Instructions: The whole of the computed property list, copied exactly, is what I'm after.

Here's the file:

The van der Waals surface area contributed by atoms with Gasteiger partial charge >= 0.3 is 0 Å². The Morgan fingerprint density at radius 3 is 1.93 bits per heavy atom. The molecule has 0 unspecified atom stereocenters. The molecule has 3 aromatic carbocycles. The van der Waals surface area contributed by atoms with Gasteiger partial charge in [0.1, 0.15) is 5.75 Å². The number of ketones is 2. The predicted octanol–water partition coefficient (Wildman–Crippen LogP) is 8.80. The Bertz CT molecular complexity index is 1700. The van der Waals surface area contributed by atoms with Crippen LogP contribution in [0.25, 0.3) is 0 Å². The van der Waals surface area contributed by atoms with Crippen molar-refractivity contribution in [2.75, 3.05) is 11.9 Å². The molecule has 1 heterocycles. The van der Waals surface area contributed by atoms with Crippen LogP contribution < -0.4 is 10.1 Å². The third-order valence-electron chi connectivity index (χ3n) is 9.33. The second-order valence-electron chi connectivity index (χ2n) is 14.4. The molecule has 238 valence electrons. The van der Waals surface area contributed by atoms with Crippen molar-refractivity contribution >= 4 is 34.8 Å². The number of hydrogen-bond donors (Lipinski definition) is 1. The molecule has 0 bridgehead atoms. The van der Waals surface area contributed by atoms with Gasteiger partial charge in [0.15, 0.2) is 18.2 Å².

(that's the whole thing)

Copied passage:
The van der Waals surface area contributed by atoms with Gasteiger partial charge >= 0.3 is 0 Å². The Morgan fingerprint density at radius 3 is 1.93 bits per heavy atom. The molecule has 0 unspecified atom stereocenters. The molecule has 3 aromatic carbocycles. The van der Waals surface area contributed by atoms with Gasteiger partial charge in [0.1, 0.15) is 5.75 Å². The number of ketones is 2. The predicted octanol–water partition coefficient (Wildman–Crippen LogP) is 8.80. The Bertz CT molecular complexity index is 1700. The van der Waals surface area contributed by atoms with Crippen LogP contribution in [0.25, 0.3) is 0 Å². The van der Waals surface area contributed by atoms with Crippen molar-refractivity contribution in [2.75, 3.05) is 11.9 Å². The molecule has 1 heterocycles. The van der Waals surface area contributed by atoms with Crippen LogP contribution < -0.4 is 10.1 Å². The third-order valence-electron chi connectivity index (χ3n) is 9.33. The second-order valence-electron chi connectivity index (χ2n) is 14.4. The molecule has 238 valence electrons. The van der Waals surface area contributed by atoms with Crippen molar-refractivity contribution >= 4 is 34.8 Å². The number of hydrogen-bond donors (Lipinski definition) is 1. The molecule has 0 bridgehead atoms. The van der Waals surface area contributed by atoms with Gasteiger partial charge in [0.15, 0.2) is 18.2 Å².